HOUSE OF GAMES - THE CRITERION COLLECTION
Posted: Tue, Jul 29 2008 - 18:26 PM
Do you like movies about con men? I do. Some of my favorites being The Sting (hands down, the best), Paper Moon, The Grifters, Catch Me If You Can, Dirty Rotten Scoundrels, The Spanish Prisoner, Matchstick Men, etc ...
Add one more to that list -- David Mamet's 1987 directorial debut, House of Games, which last year received a deluxe upgrade from Criterion.
Pulitzer-winning playright, Mamet -- whose other writing credits include, The Postman Always Rings Twice (1981), The Verdict, The Untouchables, Glengarry Glen Ross -- cast longtime friend Joe Mantegna and then-wife, Lindsay Crouse, in this tale of a restless psychiatrist who becomes unwittingly involved in the world of cons and con men. Going to a place called House of Games to pay off one of her patients debts, Crouse's Margaret Ford meets Mantegna's Mike, a smooth talking con artist who ultimately fascinates the good-but-troubled doctor. To reveal anymore would be criminal.
After a badly transferred DVD was released a few years ago, House of Games - The Criterion Collection remedies everything that was previously lacking. Special features include:
- DIRECTOR-APPROVED EDITION:
- New, restored high-definition digital transfer, supervised by director of photography Juan Ruiz Anchia
- Audio commentary by director David Mamet and consultant/actor Ricky Jay
- New video interviews with actors Lindsay Crouse and Joe Mantegna
- David Mamet on House of Games, a short documentary shot on location during the film's preparation and production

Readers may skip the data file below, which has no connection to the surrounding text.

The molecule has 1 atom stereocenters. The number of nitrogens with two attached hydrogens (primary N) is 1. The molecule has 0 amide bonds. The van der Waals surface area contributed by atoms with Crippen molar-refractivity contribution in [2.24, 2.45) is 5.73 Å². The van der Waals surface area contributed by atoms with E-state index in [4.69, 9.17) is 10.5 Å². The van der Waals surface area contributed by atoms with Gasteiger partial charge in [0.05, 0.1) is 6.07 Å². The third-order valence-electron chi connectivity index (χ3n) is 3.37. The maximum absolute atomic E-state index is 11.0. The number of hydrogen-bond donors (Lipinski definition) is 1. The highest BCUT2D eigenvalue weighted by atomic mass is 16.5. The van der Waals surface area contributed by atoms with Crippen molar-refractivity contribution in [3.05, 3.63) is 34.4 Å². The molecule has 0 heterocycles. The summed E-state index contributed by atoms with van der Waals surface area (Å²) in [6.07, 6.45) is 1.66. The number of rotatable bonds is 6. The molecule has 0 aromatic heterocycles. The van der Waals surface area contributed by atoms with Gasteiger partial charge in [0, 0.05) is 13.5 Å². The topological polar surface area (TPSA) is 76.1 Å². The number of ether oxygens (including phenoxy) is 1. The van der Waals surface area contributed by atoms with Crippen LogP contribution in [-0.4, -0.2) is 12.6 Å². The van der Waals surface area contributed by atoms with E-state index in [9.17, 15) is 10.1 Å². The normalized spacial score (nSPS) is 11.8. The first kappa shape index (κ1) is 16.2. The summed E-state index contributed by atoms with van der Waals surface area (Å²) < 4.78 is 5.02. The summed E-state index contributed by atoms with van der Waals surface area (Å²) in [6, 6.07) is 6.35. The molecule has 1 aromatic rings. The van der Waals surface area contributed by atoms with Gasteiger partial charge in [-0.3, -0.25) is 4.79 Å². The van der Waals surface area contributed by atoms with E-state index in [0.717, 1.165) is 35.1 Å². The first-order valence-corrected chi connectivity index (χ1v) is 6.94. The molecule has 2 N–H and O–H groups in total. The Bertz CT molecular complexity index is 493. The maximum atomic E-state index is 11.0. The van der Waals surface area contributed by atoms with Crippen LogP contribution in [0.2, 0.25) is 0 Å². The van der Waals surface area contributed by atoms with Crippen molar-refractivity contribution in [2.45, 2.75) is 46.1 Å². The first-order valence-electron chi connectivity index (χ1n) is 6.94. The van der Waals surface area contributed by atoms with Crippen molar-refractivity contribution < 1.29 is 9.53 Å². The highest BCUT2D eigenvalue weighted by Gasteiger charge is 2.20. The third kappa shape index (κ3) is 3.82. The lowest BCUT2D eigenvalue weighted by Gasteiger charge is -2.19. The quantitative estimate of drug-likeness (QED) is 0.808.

- Storyboard detail
- Theatrical trailer
- PLUS: A booklet featuring an essay by critic Kent Jones and excerpts from Mamet's introduction to the published screenplay
That commentary by director Mamet and Ricky Jay (co-star, magic historian, and expert in the confidence game) is fun, fast paced, educational, and very entertaining.
The digital transfer is flawless, bring to life the obvious affection the DP had for Hopper's famous Nighthawks painting.
The only thing dated? Shoulder pads, hair styles and a few rolled up jacket sleeves. It was the 80s -- what are ya gonna do?
Look fast for cameos by J.T. Walsh and William H. Macy.
Mamet's dialogue, as always, takes a bit of getting used to -- it is purposefully stilted, and oddly cadenced -- but once it gets hold of you, it doesn't let you go.
If you enjoy films about the big con, this is one of the best. A taut, intelligent, fascinating psychological thriller.
MOVIE GRADE: B+
BONUS CONTENT: B+
HOUSE OF GAMES - theatrical trailer
Category: DVD Reviews